SEPTEMBER 1999 | VOL. 3, NO. 9



College Football Preview - capsule peek from Air Force to Wisconsin

David Cone's Imperfect Game


DAVID HARSANYI, a free-lance writer living in New York City is a contributing writer to Renaissance Online. He writes on literature, sports and popular culture for several publications.



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Subway Series
There's a renewed rivalry - and a potential a World Series matchup - in the Big Apple


With the help of interleague play - not to mention a healthy dose of Manhattan hype - a new phenomenon has emerged in New York. The prospect of two New York teams meeting in the World Series for the first time since 1956 has electrified a city that craves incessant stimulation.

In the past, the fat-free hostility between the Mets and Yankees has rarely been gratifying. Now, witless fans flood the local sports-radio talk lines, waiting on hold for hours at times, disparaging the other team with a frenzied venom generally reserved for strangers. Walking the streets of the city, a person can hear the arguments swelling, tearing away the warm camaraderie that ordinarily binds the residents of the Big Apple. Actually, everyone knows this city loves a rivalry. The masses cherish debate and abhor watching others do well. But before this orgy of animosity ensues, the two teams, who have rarely enjoyed simultaneous glory in the past, have a lot of work to do in fulfilling this NYC dream match-up.

The Bronx Bombers enjoyed one of the most spectacular campaigns in baseball history last year, amassing 114 regular-season wins while losing just two playoff games on their way to a World-Series sweep of the San Diego Padres. It's difficult to recall precisely when the Yankees again became baseball's model of stability. No longer the Bronx Zoo, the franchise - post-season qualifiers for five straight seasons - have won two of the last three World Series. Utilizing a newfound patience - a trait seldom associated with the organization beforehand - the Yankees are not just the team of today but are poised to be a member of baseball's aristocracy for years. With a solid farm system, a core of special young players, and an eternal pit of money, it's a good time to be a Yankee.

With all their winning, the Yanks homegrown constitution been most impressive - as organic as an elite major-league club can get these days. Derek Jeter, the celebrated shortstop and offensive catalyst of the Yanks, is a homegrown. So is last year's American League batting champion Bernie Williams, top closer Mariano Rivers, former 20-game winner Andy Pettitte, catcher Jorge Posada and emerging outfielder Ricky Ledee. All of these players are on the cusp or in the prime of their careers. In addition, two of the top prospects in baseball, Alfonzo Soriano and Nick Johnson, wait their turns in the minors, as the Yankees have built one of the strongest farm systems in the major leagues.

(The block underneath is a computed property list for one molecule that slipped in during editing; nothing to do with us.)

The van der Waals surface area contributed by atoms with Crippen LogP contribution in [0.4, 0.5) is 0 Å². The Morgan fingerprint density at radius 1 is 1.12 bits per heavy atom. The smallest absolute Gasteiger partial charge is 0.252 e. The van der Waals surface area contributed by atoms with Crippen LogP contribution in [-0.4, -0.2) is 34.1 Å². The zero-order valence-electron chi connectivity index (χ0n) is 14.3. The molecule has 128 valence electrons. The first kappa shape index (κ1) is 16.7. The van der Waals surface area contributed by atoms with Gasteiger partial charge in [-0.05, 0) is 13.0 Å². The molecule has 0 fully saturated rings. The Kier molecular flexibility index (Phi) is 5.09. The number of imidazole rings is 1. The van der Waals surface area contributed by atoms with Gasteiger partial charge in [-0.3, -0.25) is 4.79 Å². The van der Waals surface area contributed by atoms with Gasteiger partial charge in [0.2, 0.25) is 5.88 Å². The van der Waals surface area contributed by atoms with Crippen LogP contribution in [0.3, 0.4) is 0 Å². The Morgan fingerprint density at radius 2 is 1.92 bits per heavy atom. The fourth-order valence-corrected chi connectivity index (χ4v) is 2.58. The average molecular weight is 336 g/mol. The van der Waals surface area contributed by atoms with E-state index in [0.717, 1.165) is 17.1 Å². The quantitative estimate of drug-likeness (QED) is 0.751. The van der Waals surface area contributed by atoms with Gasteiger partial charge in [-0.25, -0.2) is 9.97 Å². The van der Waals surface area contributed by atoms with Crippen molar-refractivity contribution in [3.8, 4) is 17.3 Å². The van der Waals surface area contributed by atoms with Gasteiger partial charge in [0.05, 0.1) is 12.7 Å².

Crosstown, times haven't been as accommodating; in fact, they've been downright disagreeable. But the Mets, who have been busy playing underling to the Yankees' triumph for years, are also closing in on a post-season spot of their own for the first time in a decade. Mets General manger Steve Phillips has employed hawkish tactics, assembling a competitive squad by signing free agents (Robin Ventura, Rickey Henderson, Orel Hershiser) and consuming small-market team's salary casualties (Mike Piazza, Al Lieter, Darryl Hamilton, John Olerud, Bobby Bonilla). The Mets, who boast a potential ace in 23-year-old Octavio Dotel, have very little else in terms of prospects, having traded a majority of their future in building their potent lineup. All this movement, however short-sighted, has led to the Mets challenging the perennial power Atlanta Braves for the National League East title for the first time in years.

With perhaps the finest infield in all of baseball, the Mets are under a lot of pressure to make the post-season for the first time since 1989. Realistically, it seems that the Mets' window for a championship might slam shut just as quickly as it has opened. Only three everyday players and one starting pitcher are under the age of 30 (Henderson and Hershiser are both 40 years of age) while almost every trade made by Phillips this season has boosted the average age of the club.

While the Yankees' extravagance might not be as obvious as the free-spending Mets this season, they are the ones who set the precedent for high-stakes expenditure. Unlike most others, both New York clubs have the comfort of cozy financial situation to fall back on when other options fail. The Minnesota Twins and Montreal Expos, for example, have no chance of holding on to the All-Star caliber player once he develops - see Chuck Knoblauch. Consequently, a New York-New York series might be a colossal slap-in-the-face to all small-market teams. (It should be noted that the Mets have been one of the few success stories as far as aggressive free-agent pursuers. The Dodgers and the Orioles, perennially free-agent gamblers, have both been mired in or near the bottom of their respective divisions all season.)

Now, the Yankees, who have all but wrapped up a playoff position, have the time to fine-tune their game, heal and focus. With upcoming series against the Arizona Diamondbacks, Houston Astros and Atlanta Braves, the Mets face a vigorous schedule down the stretch. How they react to it will go a long way in determining if a Subway Series can occur.

Meanwhile, New York waits.

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